acuteness of economic conditions, in
both countries in the opinion of Pro-
f'ssor Long.
"In the final analysis, Nazi propa-
ganda agents will have to convince
t t1 i-4U ;-- 41-1- -1,-;,. 1-.r -..s . v.nanc

"Revelat ioni,
"Criticismt,'

its Scientific
Is Subject

thee Austrians that their best chance
As a preliminary to tihe religiousfor economic stability lies in union
secton of the Springo Parleythe with Germany. All othe' issues will
Student Religious Associatio is Spoil-. have to be subordinated to the dom-
soring all Inter-Faith symposium oni inapit e'onomic one."
"Revelation and its Scientific Crit i-__________m_____."
cism" at 3 p.m. tomorrow at Lane
Hall. Mr. Ford Plays Stooge
Prof. William A. McLauglin of the
Romance Languages department, A. M . o ge 3 e o
K. tevens of tim English departmen, -
and Dr. Raphael Isaacs of the Simrp- I A Gargoyle artist's chef d'oeuvre
son Memorial Hospital, will give their found its way into the pages of the
views on the subject. Kenneth Mor- Daily yesterday through no fault of
gan, director of the Association, will the editors.
act as chaiman. IjA Ford V-3 ad, distributed by the
The ymposnim will be uatterned National Advertising Service, and
after the Chicago Round Table of the drawn by Max Hodge, '39, was insin-
Air. There will be no lecture but ilated into the Daily by the advertis-
each speaker will talk for a few mn. im stalfl. But Artist Hodge did not
utes answering the following qucs- content himself with advertising his
tions: "What is revelation?" "Does product only for, as a close inspection

V
t
I
C
0
{
fl
(.
i
a
fI
I;
I

ADOLF HITLER
Death Penalty
Asked For 1
Soviet . rlitOrS
Prosecutor Sums Up' Case'
Agaiiist Defendants hI
Five-Hour Plea Tf o jury
MOSCOW, March 11,--(AP)-Death
for 19 of the 21 defendants in Rus-
sia's greatest blood purge trial was
demanded today by Prosecutor An-
drei Y. Vishinsky at the climax of a,
furious summation of tr'eason and
murder charges.
For five and a half hours, in the
glare of floodlights, the prosecutor
packed in details of the prisoners'
confessed plots, calling them "human
scum" and unscrupulous tools of for-
eign intelligence services.
The burden df his whole review
was that the Soviet exists within a
ring of enemies and the plotters
sought to hand over to them the keys
to Russia's frontiers.
Itakovsky, Bessavoff Spared
The only two spared the death de-t
mand were dignified, old Christian
Rakovsky, once an esteemed Soviet
liplomat, and S. A. Bessanoff, a for-
ncr Russian trade delegate,
Most of Vishinsky's fury was heaped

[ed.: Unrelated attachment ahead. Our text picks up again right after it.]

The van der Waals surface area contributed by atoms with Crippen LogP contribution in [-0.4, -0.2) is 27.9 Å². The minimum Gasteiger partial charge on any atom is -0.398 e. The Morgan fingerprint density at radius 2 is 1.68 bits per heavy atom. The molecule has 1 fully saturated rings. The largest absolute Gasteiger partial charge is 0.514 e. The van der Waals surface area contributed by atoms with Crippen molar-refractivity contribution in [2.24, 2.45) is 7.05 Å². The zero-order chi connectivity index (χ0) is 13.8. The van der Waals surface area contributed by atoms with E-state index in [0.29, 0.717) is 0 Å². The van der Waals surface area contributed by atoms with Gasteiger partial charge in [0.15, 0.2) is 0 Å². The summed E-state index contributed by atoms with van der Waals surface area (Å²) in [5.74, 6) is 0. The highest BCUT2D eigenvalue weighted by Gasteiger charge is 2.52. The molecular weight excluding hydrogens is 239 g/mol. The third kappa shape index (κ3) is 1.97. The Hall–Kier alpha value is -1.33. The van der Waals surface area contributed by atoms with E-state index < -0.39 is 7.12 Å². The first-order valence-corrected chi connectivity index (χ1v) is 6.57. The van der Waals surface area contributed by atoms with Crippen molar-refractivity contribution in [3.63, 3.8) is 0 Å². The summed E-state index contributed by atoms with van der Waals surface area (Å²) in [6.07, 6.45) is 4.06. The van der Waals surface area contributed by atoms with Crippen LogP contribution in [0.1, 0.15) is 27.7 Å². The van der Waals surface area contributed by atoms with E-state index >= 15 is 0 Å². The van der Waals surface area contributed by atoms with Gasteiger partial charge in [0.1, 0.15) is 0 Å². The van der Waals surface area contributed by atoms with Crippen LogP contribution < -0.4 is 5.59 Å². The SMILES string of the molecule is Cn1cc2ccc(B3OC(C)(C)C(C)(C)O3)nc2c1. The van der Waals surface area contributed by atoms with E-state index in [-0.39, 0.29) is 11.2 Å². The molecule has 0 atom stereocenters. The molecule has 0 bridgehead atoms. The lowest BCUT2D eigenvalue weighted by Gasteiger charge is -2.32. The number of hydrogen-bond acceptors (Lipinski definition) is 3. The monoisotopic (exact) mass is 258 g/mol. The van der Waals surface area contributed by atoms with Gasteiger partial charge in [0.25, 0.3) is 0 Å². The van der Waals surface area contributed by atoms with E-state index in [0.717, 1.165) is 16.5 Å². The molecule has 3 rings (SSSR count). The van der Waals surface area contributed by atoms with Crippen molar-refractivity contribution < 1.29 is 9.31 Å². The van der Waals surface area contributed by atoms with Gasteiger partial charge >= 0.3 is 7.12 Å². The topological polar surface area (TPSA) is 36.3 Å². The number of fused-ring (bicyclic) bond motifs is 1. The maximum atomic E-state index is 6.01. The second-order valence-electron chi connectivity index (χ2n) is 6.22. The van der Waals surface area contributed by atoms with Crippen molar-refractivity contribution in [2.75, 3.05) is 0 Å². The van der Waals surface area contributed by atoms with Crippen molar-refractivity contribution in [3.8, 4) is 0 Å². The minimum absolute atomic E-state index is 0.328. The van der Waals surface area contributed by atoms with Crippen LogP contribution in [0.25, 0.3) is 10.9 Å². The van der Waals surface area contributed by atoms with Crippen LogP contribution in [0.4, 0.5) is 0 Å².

>n Nikolai Bukharin, chronicler of
the Red Revolution on whom fell
nost of the blame for the confessed
"Rightist-Trotskyist" plots.
He also demanded the "head" of
Genrikh G. Yagoda, once the chief
>f the secret police and the most
feared man in Russia, whom lhe coim-
;ared to Al Capone.
"We cannot leave such people
alive," lie cried. "They can do so in i
America with Al Capones who kill
and kidnap people they want to get
out of the way. But Russia,, thank
God, is not America."
Pleas Heard Tomorrow
He spared Rakovsky because the
former diplomat, lone; in exile, had
been "out of contact with the reali-
ties" despite his confession of spy-
ing for Great Britain and Japan.
Vishinsky said Bessanoff had
played only a. minor role as conltact
man between Leon Trotsky, the exiled
former Soviet warlord, and Nicholas
N1. Krestinsky, amnother defendant.
It was indicated tomorrow would j
be devoted to the customary last I
pleas of the pnisoners5 Sinc~e Bukhar-
i was expected to speak at length
on his philosophical motives, the ver-
diet was believed unlikely to come
efore early Sunday.
Then, if precedent is followed, those
condemned to die probably would1
have five days at most to live-three
while their clemency pleas are con-
sidered and two before they are led
to the excution wall.
Hillel News issue

Nazi leader, was appointed to succeed
him.
The appointment -was announced
officially early today, after two days
of strife, rioting, troop mobilization
and bloodshed.
The new cabinet, all but two of
whom were Nazis, was announced as
follows:
Seysz-Inquart, Chancellor and de-
fense minister.
Wilhelm Wolff, foreign affairs.
Franz Hueber, justice. Hueber is a
brother-in-law of Germany's number
two Nazi, Field Marshal General Her-
mann Wilhelm Goering.
Oswald Menghin, education.
Dr. Hugo Jury, social welfare.
Rudolf Neumayer, finance.
Anton Rheinthaler, agriculture.
Hans Fitschboeck, commerce.
Michael Skubl, secretary of state.
Ernst Kaltenbrunner, Skubl's as-
sistant.
Hubert Klausuer, Nazis' political
representative.
Asks German Troops
Earlier, Seysz-Inquart had sent a
telegram to Hitler saying that the
"provisional Austrian Government"
requested Germany to send troops as
soon as possible to assist it in "pre-
venting the shedding of blood."
The new Chancellor was one of five
Nazi sympathizers included in the
cabinet at Hitler's order Feb. 15. He
started formation of a cabinet which
the press bureau declared would give
"thorough recognition to national-
ists'
Tonight's developments came after
moves and counter-moves by Schus-
chnigg and the Nazi command. There
was violence throughout Austria
Thursday and Friday.
Early today German troops mobil-
ized near the Austrian border. Austria
likewise sent troops to danger points.
Schuschnigg had his regular army of
70,000, but called out 100,000 reserves
and 30,000 guardsmen.
Vienna and many Austrian cities
were in turmoil, with Nazis and
Schuschnigg clashing over a plebis-
cite on Austrian independence Schus-